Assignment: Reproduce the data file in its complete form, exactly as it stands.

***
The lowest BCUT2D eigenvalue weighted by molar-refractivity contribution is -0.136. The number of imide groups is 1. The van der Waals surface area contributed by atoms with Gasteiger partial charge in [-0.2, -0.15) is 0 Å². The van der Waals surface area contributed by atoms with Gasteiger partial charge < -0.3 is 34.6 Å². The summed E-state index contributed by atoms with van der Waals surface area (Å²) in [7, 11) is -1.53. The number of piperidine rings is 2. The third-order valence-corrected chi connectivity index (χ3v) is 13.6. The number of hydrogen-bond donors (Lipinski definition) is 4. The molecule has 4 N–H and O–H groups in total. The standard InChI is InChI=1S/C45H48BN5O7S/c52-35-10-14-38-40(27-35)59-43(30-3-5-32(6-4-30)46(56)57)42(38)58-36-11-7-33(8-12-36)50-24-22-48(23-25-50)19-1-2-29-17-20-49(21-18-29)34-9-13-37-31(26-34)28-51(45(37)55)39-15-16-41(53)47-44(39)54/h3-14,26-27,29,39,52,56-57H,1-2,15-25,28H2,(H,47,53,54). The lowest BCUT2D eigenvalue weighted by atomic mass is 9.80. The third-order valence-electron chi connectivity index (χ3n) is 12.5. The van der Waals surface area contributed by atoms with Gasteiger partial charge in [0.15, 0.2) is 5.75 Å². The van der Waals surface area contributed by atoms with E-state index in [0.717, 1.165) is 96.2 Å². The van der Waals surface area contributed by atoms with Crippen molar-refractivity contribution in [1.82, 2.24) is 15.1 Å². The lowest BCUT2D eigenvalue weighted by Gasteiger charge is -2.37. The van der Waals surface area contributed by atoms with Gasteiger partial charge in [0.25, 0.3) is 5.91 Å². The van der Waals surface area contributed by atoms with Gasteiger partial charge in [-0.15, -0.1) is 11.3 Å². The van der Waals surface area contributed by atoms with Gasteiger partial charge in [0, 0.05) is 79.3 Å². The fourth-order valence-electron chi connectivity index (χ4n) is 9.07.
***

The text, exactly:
The lowest BCUT2D eigenvalue weighted by molar-refractivity contribution is -0.136. The number of imide groups is 1. The van der Waals surface area contributed by atoms with Gasteiger partial charge in [-0.2, -0.15) is 0 Å². The van der Waals surface area contributed by atoms with Gasteiger partial charge < -0.3 is 34.6 Å². The summed E-state index contributed by atoms with van der Waals surface area (Å²) in [7, 11) is -1.53. The number of piperidine rings is 2. The third-order valence-corrected chi connectivity index (χ3v) is 13.6. The number of hydrogen-bond donors (Lipinski definition) is 4. The molecule has 4 N–H and O–H groups in total. The standard InChI is InChI=1S/C45H48BN5O7S/c52-35-10-14-38-40(27-35)59-43(30-3-5-32(6-4-30)46(56)57)42(38)58-36-11-7-33(8-12-36)50-24-22-48(23-25-50)19-1-2-29-17-20-49(21-18-29)34-9-13-37-31(26-34)28-51(45(37)55)39-15-16-41(53)47-44(39)54/h3-14,26-27,29,39,52,56-57H,1-2,15-25,28H2,(H,47,53,54). The lowest BCUT2D eigenvalue weighted by atomic mass is 9.80. The third-order valence-electron chi connectivity index (χ3n) is 12.5. The van der Waals surface area contributed by atoms with Gasteiger partial charge in [0.15, 0.2) is 5.75 Å². The van der Waals surface area contributed by atoms with E-state index in [0.717, 1.165) is 96.2 Å². The van der Waals surface area contributed by atoms with Crippen molar-refractivity contribution in [1.82, 2.24) is 15.1 Å². The lowest BCUT2D eigenvalue weighted by Gasteiger charge is -2.37. The van der Waals surface area contributed by atoms with Gasteiger partial charge in [0.25, 0.3) is 5.91 Å². The van der Waals surface area contributed by atoms with Gasteiger partial charge in [-0.15, -0.1) is 11.3 Å². The van der Waals surface area contributed by atoms with Gasteiger partial charge in [0, 0.05) is 79.3 Å². The fourth-order valence-electron chi connectivity index (χ4n) is 9.07.